I was planning on writing and posting a follow-up piece to one I wrote several days ago called, You Are Not Morally Obligated To Help A Dying Child In The Street, but got very far down the philosophy rabbit-hole and had to take a break. I’ll hopefully finish that one up tomorrow. I also hope to add at least a few more articles concerning philosophy before I finish the Praxis 30-Day Philosophy Course.
But for now, let’s talk briefly about language.
Learning a language is hard. Some language acquisition experts even go as far as to say that if you attempt to learn a language after puberty, there is almost no chance you will ever obtain native-level competency when it comes to your accent. And the odds of gaining near-native fluency are very low. You can get really good, but to get to the next level is a whole other story.
This makes sense. Language is the most complex system you will ever use. In fact, the ease with which we use our native languages is nothing short of amazing. We can create and communicate a near infinite number of distinct utterances. We have command of thousands or even tens of thousands of different words. And with the system that makes up any given language, we can string together those words and utterances and be understood by thousands, or millions, or billions of people whom we’ve never met or spoken to before.
Learning a second language post puberty is tough, but extremely valuable and rewarding. It not only increases the millions that you can communicate with, but also brings intense personal satisfaction.
And the best part is, getting to the point of meaningful communication does not require native-like competence. That can be your goal, but it’s important to remember that language “fluency” is always a matter of degree. If you can get your point across effectively, that’s all that really matters.
So how do you learn it?
First off, save your money. You don’t need expensive software like Rosetta Stone.
Here are the four things you need:
- Drive. As I said, learning a language is difficult and embarrassing and uncomfortable so you have to really want to learn it.
- Time. Learning a language is not for the faint of heart. Despite modern qualms with repetition and memorization, this is how you will learn vocabulary and grammar. Repeat. Repeat. Memorize. This takes time.
- A basic level grammar book. Find a beginner through intermediate level grammar book that includes exercises and answers to those exercises. For German, I use German In Review. Make sure the book is simple and doesn’t have minuscule print. Go through this book many times. Do the exercises. Then do them again. Repeat. Repeat. Memorize.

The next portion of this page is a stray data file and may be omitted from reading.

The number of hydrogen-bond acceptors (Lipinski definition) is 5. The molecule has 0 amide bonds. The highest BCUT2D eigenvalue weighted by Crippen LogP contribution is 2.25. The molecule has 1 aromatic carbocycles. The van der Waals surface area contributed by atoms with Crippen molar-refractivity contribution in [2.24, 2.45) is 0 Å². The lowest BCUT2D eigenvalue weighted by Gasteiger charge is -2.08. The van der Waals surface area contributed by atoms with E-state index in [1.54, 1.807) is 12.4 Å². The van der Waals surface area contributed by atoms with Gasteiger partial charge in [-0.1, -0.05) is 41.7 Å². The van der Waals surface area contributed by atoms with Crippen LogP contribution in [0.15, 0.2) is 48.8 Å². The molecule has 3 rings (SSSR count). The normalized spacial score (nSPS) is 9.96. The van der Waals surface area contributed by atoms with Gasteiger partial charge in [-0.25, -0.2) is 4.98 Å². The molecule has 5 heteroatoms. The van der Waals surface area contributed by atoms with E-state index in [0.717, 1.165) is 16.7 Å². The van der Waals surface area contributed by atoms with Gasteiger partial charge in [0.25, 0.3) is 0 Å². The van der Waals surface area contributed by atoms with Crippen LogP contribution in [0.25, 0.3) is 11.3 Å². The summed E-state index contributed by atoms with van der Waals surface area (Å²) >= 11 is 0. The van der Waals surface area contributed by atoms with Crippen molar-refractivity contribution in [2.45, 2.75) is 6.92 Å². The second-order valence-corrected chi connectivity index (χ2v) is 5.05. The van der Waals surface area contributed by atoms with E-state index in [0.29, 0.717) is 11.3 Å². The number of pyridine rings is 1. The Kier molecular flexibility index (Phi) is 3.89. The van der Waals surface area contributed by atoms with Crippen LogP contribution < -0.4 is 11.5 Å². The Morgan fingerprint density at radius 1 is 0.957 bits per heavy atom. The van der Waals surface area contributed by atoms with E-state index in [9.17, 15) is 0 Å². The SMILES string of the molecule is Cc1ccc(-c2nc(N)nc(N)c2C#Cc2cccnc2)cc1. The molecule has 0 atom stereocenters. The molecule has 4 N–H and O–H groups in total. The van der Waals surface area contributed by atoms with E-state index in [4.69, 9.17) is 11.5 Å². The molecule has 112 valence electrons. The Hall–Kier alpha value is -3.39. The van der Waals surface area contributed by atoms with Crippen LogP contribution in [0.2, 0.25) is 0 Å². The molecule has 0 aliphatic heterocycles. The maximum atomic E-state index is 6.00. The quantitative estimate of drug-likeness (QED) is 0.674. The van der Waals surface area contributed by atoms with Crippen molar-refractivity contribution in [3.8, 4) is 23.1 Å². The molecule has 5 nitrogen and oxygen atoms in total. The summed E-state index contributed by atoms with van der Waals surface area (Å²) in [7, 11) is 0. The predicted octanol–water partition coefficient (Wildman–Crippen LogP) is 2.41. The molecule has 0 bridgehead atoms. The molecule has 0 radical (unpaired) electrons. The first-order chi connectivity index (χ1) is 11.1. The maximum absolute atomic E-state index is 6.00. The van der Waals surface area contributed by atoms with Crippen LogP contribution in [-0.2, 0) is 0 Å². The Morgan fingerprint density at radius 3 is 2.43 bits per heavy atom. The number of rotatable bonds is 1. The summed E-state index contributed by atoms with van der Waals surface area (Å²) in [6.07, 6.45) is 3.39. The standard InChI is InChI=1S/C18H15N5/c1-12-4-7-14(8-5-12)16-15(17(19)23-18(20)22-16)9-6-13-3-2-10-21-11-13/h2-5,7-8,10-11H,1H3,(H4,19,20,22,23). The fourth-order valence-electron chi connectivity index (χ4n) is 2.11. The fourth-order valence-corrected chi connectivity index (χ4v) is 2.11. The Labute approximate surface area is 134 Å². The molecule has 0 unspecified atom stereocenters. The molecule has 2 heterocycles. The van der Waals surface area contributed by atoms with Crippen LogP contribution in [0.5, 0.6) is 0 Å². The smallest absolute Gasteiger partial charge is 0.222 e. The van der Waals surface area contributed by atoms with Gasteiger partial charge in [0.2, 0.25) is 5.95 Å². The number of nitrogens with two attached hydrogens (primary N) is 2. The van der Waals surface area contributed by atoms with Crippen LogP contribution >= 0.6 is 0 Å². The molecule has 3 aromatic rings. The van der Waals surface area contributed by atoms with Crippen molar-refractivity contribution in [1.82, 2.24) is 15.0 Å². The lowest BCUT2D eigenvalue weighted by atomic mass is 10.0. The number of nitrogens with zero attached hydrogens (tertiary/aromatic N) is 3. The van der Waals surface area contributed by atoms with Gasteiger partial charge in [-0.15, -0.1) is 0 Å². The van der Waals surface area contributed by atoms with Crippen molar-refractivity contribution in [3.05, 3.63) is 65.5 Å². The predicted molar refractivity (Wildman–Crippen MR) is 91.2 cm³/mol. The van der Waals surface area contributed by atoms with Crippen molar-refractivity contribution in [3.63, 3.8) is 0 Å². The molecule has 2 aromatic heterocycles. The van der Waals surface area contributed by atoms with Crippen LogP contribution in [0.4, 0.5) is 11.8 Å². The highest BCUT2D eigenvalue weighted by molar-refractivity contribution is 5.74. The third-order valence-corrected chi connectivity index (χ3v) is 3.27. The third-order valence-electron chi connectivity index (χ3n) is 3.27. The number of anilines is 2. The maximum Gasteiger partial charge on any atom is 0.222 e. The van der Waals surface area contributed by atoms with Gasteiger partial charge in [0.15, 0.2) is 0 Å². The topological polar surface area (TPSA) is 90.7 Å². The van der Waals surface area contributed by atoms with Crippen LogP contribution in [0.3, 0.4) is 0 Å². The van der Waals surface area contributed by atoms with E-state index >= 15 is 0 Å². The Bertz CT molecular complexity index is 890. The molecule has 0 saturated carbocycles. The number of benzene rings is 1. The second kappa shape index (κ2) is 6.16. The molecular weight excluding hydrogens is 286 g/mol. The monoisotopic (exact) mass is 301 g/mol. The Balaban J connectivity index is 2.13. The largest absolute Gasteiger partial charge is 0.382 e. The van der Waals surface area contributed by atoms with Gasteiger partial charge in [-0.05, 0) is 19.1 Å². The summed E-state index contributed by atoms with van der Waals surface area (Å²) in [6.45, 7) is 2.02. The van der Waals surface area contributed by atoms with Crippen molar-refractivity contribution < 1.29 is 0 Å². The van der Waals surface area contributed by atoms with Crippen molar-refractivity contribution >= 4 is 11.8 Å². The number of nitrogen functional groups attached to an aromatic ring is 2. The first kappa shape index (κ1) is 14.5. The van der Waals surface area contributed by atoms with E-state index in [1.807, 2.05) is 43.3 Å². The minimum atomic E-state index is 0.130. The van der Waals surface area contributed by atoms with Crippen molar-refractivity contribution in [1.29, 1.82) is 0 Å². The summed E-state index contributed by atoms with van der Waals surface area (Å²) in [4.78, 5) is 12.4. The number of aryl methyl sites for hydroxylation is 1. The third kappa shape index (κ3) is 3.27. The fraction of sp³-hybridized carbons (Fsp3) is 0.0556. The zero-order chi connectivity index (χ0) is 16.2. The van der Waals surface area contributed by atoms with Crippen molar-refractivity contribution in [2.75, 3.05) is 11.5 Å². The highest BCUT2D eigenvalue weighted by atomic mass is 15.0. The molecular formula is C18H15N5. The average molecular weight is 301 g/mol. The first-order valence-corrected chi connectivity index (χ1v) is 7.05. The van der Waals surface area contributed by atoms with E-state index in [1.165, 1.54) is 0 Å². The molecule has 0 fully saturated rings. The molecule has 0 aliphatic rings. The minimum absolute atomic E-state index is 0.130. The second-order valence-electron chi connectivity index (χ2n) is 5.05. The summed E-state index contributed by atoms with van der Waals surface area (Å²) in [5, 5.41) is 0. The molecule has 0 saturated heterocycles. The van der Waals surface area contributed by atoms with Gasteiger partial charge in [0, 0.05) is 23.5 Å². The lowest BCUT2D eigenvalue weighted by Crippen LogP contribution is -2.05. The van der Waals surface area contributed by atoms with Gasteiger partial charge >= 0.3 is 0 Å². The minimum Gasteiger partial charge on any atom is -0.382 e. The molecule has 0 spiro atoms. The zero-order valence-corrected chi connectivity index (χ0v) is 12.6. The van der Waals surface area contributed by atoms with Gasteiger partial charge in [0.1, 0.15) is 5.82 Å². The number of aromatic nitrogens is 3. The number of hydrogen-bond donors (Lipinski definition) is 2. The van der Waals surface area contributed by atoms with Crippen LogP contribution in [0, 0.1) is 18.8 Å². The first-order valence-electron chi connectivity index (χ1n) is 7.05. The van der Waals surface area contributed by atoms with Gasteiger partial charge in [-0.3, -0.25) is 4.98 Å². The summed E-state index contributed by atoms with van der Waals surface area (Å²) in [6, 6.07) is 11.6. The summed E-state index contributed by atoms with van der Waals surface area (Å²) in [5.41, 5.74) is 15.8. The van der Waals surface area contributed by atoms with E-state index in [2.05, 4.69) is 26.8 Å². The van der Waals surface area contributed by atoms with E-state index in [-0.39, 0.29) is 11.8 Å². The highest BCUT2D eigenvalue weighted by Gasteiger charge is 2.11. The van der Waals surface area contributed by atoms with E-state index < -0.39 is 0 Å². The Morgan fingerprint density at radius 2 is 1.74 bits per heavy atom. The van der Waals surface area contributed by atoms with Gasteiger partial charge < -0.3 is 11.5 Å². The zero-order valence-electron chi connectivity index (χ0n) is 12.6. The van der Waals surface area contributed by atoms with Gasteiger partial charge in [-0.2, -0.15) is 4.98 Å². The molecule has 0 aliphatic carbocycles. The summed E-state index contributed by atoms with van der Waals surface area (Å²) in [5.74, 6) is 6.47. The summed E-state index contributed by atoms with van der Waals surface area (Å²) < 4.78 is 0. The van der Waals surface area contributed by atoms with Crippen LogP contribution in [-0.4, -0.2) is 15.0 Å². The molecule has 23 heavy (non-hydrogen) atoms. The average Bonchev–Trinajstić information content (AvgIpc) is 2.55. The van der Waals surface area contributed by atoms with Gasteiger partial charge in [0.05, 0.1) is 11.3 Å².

- The internet. This thing is actually several things.
- First, use the internet to download the dict.cc app onto your phone. This is an excellent dictionary that has extensive clarifications and lets you add words to a vocab list within the app. It also has quiz games and a vocabulary trainer which use the words on your personal list. This is huge. It’s fun and easy and you can practice anywhere anytime. If it doesn’t contain the language you want to learn, then find an app that has similar functionality.
- Second, use the internet to find movies, music, and articles in the language. You won’t learn that much from the first two in the beginning. Despite having watched Finding Nemo in Spanish class whenever you had a sub, I don’t think a beginner gets much out of it other than hearing how the language sounds. This is important, but the value of the movies and music increases as your skill level increases. Reading articles will help you build your vocab lists.
- Third, find conversation partners online. There are paid services out there that match you with people but these aren’t necessary. If you’re an English speaker you are a highly valued commodity throughout the whole world. People want to talk with you to better their English. A good place to start is to find large Universities in the country of the language you’re learning. There is probably some type of public Facebook page. Write a message (better to write in the language you are learning as a show of respect but English works too) in the group saying you are seeking a conversation partner who wants to better their English and who wants to help you improve in their native language. Watch the responses pour in. Skype once a week for an hour or two and you will learn more than you did in four years of high school language classes. As a side note, depending on the language in question and your location, looking up local universities or language schools is also a good idea. In the past I have gotten several German conversation partners from a local English language school in Ann Arbor. Meeting in person is probably preferable, but there might only be slim pickings. But if you look at foreign universities you will almost certainly find someone willing to Skype with you.
Do these things consistently and you will see results. Though the task itself is difficult, the idea and process is simple. Use grammar books, vocab lists, and media to learn the basic structure and concepts, and then put it into action with a conversation partner.
You will fail.
You will look and feel stupid.
But then you’ll start to sense an increasing rapidity of clicks and it’ll feel awesome.
If you stick with it, you will gain a whole new way of viewing and interpreting the world around you. And that’s a magical thing.